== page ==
As nine of the world’s leaders meet in a Northern Irish golf resort currently being run by administrators (oh, the irony, eh?) and chat about how nicely KPMG have kept up the topiary, one might ask why brand owners should care about the G8 - other than to vaguely wonder why it’s still called the G8 and who the ninth interloper is.
And indeed, with an agenda likely to be dominated (quite rightly) by the Syrian crisis, and a general acceptance that it’s the G20 where all the business deals get done nowadays anyway (what use a global economic forum that excludes the world’s second, sixth and ninth largest economies?), readers of Marketing would be forgiven for wondering what relevance the G8 has for them.
But may I suggest we should all care, for a couple of reasons.
Firstly, given the current diversity of opinion over Syria, but the seemingly inviolate rule that "something" must be agreed at these gatherings, it’s likely that what looked like being a tough series of trade negotiations – which our prime minister announced at Davos would be the main focus of this conference, before Syria got in the way – just got a whole lot easier to resolve.
It’s likely that three separate agreements between the EU (on one side) and the
There’s nothing world leaders like more than a group of fall guys they all agree really need sorting out. It seems probable that tax avoiders may provide that convenient new group.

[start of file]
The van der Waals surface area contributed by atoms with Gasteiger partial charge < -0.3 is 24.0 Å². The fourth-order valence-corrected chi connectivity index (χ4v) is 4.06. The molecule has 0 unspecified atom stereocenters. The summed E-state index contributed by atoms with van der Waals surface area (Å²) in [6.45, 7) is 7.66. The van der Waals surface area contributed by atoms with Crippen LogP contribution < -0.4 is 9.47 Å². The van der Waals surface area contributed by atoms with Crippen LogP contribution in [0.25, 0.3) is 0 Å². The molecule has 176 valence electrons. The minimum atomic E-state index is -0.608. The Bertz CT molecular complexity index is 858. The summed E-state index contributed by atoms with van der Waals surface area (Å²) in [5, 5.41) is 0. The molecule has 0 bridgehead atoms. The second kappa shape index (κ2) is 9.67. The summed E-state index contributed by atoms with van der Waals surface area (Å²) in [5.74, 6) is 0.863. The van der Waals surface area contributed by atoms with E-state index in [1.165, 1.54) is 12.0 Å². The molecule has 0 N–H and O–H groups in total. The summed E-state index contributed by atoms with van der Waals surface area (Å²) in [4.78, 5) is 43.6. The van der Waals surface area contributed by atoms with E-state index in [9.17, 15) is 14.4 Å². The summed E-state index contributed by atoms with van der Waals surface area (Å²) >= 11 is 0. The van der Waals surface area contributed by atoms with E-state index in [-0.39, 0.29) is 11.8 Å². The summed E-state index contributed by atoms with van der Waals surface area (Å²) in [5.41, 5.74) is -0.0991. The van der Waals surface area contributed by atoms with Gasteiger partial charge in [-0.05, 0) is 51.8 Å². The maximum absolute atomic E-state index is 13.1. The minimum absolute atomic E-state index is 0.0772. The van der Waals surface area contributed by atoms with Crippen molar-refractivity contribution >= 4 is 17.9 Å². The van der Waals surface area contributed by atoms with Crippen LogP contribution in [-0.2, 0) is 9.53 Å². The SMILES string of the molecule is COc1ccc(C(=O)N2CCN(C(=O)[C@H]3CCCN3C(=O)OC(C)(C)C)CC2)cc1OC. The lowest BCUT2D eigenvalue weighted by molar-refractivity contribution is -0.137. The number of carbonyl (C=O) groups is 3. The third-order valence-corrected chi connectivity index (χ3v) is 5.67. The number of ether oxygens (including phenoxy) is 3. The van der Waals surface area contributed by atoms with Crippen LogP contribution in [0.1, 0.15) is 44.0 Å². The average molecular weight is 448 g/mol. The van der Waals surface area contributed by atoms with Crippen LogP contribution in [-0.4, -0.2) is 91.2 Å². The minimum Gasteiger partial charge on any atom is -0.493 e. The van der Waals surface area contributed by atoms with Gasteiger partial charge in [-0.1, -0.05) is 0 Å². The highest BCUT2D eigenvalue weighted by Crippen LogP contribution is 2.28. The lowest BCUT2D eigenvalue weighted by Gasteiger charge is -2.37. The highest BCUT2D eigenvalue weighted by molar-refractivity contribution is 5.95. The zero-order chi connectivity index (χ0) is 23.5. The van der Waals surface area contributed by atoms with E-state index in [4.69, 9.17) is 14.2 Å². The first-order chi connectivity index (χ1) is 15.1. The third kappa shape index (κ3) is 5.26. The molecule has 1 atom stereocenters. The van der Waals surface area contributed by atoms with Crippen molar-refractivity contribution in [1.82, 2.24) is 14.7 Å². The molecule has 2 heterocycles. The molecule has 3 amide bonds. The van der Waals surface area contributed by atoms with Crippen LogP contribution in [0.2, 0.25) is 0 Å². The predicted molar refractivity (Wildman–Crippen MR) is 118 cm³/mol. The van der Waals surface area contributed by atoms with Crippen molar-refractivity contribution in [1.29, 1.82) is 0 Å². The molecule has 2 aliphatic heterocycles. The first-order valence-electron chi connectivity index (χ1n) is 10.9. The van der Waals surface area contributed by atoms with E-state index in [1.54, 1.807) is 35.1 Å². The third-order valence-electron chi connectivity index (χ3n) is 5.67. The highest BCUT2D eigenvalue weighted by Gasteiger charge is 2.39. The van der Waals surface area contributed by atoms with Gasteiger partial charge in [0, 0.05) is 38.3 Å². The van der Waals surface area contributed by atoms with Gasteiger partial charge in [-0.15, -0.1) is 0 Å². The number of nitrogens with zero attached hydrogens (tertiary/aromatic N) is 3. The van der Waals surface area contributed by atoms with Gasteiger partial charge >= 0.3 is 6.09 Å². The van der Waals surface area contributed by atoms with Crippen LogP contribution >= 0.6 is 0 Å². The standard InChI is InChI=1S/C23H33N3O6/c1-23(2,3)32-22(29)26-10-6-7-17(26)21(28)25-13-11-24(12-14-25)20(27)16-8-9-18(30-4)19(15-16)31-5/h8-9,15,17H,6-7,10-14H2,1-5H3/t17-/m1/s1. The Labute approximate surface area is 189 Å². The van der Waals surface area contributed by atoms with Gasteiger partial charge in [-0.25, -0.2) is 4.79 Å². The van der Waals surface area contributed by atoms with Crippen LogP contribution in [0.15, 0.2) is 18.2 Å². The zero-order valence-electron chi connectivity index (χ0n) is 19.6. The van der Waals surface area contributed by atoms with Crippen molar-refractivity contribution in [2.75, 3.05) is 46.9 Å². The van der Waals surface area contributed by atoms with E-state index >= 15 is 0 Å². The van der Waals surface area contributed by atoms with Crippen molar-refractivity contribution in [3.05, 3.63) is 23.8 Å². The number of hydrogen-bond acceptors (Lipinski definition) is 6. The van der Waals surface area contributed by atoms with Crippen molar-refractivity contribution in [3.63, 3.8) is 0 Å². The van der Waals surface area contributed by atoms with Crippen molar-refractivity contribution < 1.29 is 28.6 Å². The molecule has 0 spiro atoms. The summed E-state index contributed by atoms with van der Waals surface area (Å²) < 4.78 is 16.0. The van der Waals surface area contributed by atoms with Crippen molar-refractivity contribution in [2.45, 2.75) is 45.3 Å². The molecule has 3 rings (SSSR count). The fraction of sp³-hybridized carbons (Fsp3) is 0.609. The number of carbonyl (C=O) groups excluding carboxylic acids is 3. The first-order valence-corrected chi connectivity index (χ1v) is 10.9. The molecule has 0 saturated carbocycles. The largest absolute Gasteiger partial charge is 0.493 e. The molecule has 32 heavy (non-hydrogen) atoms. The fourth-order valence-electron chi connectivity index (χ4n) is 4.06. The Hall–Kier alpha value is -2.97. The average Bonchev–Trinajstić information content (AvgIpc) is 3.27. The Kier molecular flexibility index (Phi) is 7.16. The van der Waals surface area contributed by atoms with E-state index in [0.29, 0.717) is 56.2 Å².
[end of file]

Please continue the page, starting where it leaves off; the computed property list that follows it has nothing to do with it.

What’s more, great progress here means that at the next round of G20 talks, the impetus for China and India (who are not in Northern Ireland) to progress its own deals will have extra vim. Plus I don’t imagine Russian president Vladimir Putin will want to sit on his hands as he sees these deals happening all around him.
And this will be a two-way street. When Identica was originally asked to create what became Russian Standard, we responded to a brief that called for the creation of the first global icon brand that made a virtue of its Russian roots. Fourteen years later, we see brands like Gazprom sponsoring the Champions League. The world has moved on, and this G8 is going to accelerate that process even faster.
Secondly, there’s nothing a set of world leaders like more than finding a group of fall guys they can all agree really need sorting out, without hurting anyone in the room. As it seems increasingly unlikely that role is going to by filled by the current Syrian Regime, it seems probable that tax avoiders may provide a convenient new group about which everyone can agree something really needs to be done.
Given President Obama is unlikely to let anyone focus solely on brands hailing from single country, might I suggest any brand whose lawyers and accountants have been creative with their interpretation of tax law might find themselves shortly in the line of fire. Especially if they find themselves hailing from a land that falls outside the G8…
So if you care about free trade, new markets opening up, export opportunities, the possibility of new brands entering your own market, or you fret that you may become the latest brand to find itself in the glare of the tax avoiding media spotlight, this G8 actually matters.
But if none of that floats your boat, do check out the topiary. It’s really rather impressive.